iPhone, Android, Windows Phone, Blackberry, or feature phones.
Jamie wants to know how she can listen to her favorite comedians on her phone while she's driving. She's been playing the youtube channel but that's eating up her data. Leo says that TuneIn, I Heart Radio and other streaming audio channels have comedy channels that you can stream. So check that out.
Harold wants to know if he can get the data off his Android smartphone. Leo says that if your phone port supports USB OTG (on the go) then you have the ability to connect a flash drive to it and move your data over with an app. Check your USB settings and see if you can use PTP (photo transfer protocol) or MTP (media transfer protocol). Look under connected devices in your android settings. Then you can copy stuff over. On the Mac use the app File Transfer Protocol. Windows should just read it as a drive.
Sending unsolicited text messages is bad form, and Facebook got caught using their 2 Factor Authentication database to send out ads and other notifications. Facebook admitted their faux pas, and apologized. Leo says that's become the motis operandi of Facebook, Move Fast and Break Things, then apologize. In other words, better to ask forgiveness, than ask permission.
Samsung has been quite vocal about its plans to build a smartphone with a foldable screen in it, and we could see that next year with the Galaxy Note. On the front it will look like a regular smartphone, but then you'll be able to open it up to a 6 or 7" tablet. That will likely cost a lot more, and Samsung has already said it will be raising the price of the next Galaxy S phone, starting at around $850.
Mark's son is about to be stationed in Japan and wants to know if he can bring his phone along. Leo says that he can, but he'll need to get the phone unlocked so he can use a local carrier. There may be issues with radio frequencies, though. He should check out the website prepaidwithdata.wikia.com to learn about what carriers and phones are best.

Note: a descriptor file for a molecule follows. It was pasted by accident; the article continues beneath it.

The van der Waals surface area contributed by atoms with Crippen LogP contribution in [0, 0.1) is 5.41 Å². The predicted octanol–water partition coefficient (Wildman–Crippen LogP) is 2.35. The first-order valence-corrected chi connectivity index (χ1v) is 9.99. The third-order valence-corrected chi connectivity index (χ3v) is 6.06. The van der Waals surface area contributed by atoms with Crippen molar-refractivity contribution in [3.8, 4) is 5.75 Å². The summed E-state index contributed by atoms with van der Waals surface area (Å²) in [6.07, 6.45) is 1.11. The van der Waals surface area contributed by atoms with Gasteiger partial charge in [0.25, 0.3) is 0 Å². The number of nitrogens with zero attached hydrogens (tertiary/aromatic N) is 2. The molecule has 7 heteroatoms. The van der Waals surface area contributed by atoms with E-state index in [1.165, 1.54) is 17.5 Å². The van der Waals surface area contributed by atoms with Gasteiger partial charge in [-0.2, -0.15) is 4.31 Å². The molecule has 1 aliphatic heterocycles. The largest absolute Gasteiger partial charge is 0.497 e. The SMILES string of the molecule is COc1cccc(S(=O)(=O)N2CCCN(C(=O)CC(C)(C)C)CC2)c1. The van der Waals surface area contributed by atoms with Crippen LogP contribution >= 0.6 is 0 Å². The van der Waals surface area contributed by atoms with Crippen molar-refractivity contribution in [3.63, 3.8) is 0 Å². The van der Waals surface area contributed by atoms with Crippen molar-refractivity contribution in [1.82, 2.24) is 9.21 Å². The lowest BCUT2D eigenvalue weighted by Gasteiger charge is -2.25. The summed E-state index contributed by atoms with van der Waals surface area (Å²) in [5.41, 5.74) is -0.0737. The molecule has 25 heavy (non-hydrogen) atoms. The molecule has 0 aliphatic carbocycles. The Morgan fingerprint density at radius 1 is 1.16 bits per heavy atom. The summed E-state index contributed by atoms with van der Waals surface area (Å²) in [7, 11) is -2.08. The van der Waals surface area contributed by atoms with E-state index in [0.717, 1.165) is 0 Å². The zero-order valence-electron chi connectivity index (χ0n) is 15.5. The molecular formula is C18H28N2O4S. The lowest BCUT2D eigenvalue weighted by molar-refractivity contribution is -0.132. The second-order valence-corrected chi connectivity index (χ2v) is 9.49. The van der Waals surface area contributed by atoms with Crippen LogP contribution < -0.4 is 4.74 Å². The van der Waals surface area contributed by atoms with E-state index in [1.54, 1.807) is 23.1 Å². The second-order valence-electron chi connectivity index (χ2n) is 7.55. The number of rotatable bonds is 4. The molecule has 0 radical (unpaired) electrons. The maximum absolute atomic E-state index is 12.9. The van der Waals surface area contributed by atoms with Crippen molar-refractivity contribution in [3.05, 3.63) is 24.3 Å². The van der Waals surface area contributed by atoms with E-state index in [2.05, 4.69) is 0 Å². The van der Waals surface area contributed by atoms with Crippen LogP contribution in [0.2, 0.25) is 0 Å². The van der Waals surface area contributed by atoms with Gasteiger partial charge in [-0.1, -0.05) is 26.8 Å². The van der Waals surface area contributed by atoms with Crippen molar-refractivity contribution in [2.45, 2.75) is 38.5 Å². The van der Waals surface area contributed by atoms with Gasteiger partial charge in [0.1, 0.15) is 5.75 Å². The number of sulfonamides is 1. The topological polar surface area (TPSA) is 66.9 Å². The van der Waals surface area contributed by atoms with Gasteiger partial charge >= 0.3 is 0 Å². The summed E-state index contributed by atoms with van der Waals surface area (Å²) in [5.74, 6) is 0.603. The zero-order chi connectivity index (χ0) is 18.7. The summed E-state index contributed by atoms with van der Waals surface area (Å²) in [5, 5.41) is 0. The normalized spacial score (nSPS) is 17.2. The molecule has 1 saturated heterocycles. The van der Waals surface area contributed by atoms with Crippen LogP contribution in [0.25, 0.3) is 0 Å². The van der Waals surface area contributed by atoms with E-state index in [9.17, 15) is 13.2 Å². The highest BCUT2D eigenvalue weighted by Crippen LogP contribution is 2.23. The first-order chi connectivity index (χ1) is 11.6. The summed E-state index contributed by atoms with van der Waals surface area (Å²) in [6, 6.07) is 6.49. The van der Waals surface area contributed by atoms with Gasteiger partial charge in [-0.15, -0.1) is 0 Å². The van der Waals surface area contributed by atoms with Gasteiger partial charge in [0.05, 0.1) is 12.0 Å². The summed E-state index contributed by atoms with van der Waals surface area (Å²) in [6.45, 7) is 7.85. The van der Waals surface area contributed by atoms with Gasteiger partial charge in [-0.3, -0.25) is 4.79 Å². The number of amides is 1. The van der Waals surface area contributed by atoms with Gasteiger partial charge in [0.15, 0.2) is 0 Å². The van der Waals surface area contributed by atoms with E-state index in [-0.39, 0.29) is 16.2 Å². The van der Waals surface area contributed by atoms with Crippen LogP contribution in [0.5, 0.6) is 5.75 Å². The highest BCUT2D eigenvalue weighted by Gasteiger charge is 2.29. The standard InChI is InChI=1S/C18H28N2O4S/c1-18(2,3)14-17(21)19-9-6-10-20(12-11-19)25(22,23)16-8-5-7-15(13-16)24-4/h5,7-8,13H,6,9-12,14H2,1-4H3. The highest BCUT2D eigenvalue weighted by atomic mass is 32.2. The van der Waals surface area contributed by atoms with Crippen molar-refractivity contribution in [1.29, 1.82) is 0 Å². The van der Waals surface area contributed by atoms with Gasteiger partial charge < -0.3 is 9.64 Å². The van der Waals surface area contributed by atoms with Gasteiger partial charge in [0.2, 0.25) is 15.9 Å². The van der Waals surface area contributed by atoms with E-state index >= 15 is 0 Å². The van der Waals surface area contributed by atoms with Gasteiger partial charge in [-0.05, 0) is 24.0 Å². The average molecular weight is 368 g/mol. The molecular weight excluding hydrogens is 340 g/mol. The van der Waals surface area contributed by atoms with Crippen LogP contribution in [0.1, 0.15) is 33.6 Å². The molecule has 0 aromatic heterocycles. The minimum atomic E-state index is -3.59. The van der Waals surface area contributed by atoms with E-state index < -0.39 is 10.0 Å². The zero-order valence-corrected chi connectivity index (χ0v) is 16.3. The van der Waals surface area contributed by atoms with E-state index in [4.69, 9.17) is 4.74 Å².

Michael has an old unlocked phone that he's trying to port to a new carrier, but it's not working. The company says it won't port an inactive number. Leo says the law requires porting numbers to his new service, but they could have found a loophole with an inactive phone. Leo also suggests doing a factory reset. That should clear out the carrier data. There's also something called APN settings which need to be cleared out so that the carrier can't reject it.
Rick switched to Google Fi and now the other carriers are offering unlimited. Should he go back? Leo says that Fi wasn't designed to be competitive, just transparent. So if he has a family plan and needs unlimited, then Fi isn't really practical. If he's getting a better deal with Verizon, Leo says that is likely a good move then. But he should remember that Google Fi is riding on three different carriers, so it offers him a wider reach in terms of signal and connectivity.
Allen is a HAM radio operator and came across a website called HamSphere. Leo says it's a software-based app for the smartphone or a Windows device so he could listen to HAM Radio using the Internet. Leo says it's a simulation, but it would allow him to talk to HAMs all over the world. It's called software-defined radio and he can even have a special call sign. It's worth a try.
Allen should check out HamNation here on TWiT. Maybe Bob Heil will talk about it.
Kevin has an iPhone SE and it's not updating anymore, so he needs to buy a new smartphone. Leo says that there's a life cycle for mobile devices, and even though it works just fine, technology will pass it up, and it will seem slower than it used to be. Apple will support a phone for three years before it starts dropping them off the update cycle. The iPhone's battery also has limited charging cycles of about 500 full cycles, or 2-3 years. And as the phone gets older, Apple starts slowing the phone down to keep it from overtaxing the processor and overheating it.
Samsung will be announcing the Galaxy S9 smartphone later this month at Mobile World Congress. We expect the phone to be more expensive this time around, at $850, and it will look a lot like the Galaxy S8. It will have dual cameras, but for the most part, it likely won't be anything major that would prompt an upgrade unless you're already in the market for a new phone anyway.